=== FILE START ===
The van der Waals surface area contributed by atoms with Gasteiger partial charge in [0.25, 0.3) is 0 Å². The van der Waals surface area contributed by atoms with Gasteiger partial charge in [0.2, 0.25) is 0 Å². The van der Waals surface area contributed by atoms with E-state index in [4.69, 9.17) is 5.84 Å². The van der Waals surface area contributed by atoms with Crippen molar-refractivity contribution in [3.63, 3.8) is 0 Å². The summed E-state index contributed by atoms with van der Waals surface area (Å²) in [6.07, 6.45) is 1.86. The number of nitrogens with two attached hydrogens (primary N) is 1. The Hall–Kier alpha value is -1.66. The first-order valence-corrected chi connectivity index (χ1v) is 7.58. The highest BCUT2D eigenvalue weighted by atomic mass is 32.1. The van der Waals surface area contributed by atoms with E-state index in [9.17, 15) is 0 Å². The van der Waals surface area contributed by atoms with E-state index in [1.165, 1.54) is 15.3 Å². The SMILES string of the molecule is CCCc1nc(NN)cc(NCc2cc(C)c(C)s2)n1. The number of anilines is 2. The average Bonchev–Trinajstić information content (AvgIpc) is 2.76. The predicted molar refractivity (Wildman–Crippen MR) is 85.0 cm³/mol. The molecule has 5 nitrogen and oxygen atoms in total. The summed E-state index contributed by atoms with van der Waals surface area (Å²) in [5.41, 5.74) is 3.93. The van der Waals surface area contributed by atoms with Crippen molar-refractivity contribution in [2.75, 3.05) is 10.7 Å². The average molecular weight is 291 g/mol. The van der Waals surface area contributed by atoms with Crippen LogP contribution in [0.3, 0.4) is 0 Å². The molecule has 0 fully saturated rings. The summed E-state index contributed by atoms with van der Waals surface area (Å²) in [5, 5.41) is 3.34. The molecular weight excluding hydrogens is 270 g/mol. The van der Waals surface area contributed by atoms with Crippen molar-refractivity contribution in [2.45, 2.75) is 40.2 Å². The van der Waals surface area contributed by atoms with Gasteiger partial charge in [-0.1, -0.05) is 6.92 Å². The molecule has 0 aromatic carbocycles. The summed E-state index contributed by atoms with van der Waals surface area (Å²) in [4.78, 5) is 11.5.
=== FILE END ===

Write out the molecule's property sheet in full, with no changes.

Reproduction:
The van der Waals surface area contributed by atoms with Gasteiger partial charge in [0.25, 0.3) is 0 Å². The van der Waals surface area contributed by atoms with Gasteiger partial charge in [0.2, 0.25) is 0 Å². The van der Waals surface area contributed by atoms with E-state index in [4.69, 9.17) is 5.84 Å². The van der Waals surface area contributed by atoms with Crippen molar-refractivity contribution in [3.63, 3.8) is 0 Å². The summed E-state index contributed by atoms with van der Waals surface area (Å²) in [6.07, 6.45) is 1.86. The number of nitrogens with two attached hydrogens (primary N) is 1. The Hall–Kier alpha value is -1.66. The first-order valence-corrected chi connectivity index (χ1v) is 7.58. The highest BCUT2D eigenvalue weighted by atomic mass is 32.1. The van der Waals surface area contributed by atoms with E-state index in [9.17, 15) is 0 Å². The van der Waals surface area contributed by atoms with E-state index in [1.165, 1.54) is 15.3 Å². The SMILES string of the molecule is CCCc1nc(NN)cc(NCc2cc(C)c(C)s2)n1. The number of anilines is 2. The average Bonchev–Trinajstić information content (AvgIpc) is 2.76. The predicted molar refractivity (Wildman–Crippen MR) is 85.0 cm³/mol. The molecule has 5 nitrogen and oxygen atoms in total. The summed E-state index contributed by atoms with van der Waals surface area (Å²) in [5.41, 5.74) is 3.93. The van der Waals surface area contributed by atoms with Crippen molar-refractivity contribution in [2.75, 3.05) is 10.7 Å². The average molecular weight is 291 g/mol. The van der Waals surface area contributed by atoms with Crippen LogP contribution in [0.3, 0.4) is 0 Å². The molecule has 0 fully saturated rings. The summed E-state index contributed by atoms with van der Waals surface area (Å²) in [5, 5.41) is 3.34. The molecular weight excluding hydrogens is 270 g/mol. The van der Waals surface area contributed by atoms with Crippen molar-refractivity contribution in [2.45, 2.75) is 40.2 Å². The van der Waals surface area contributed by atoms with Gasteiger partial charge in [-0.1, -0.05) is 6.92 Å². The molecule has 0 aromatic carbocycles. The summed E-state index contributed by atoms with van der Waals surface area (Å²) in [4.78, 5) is 11.5.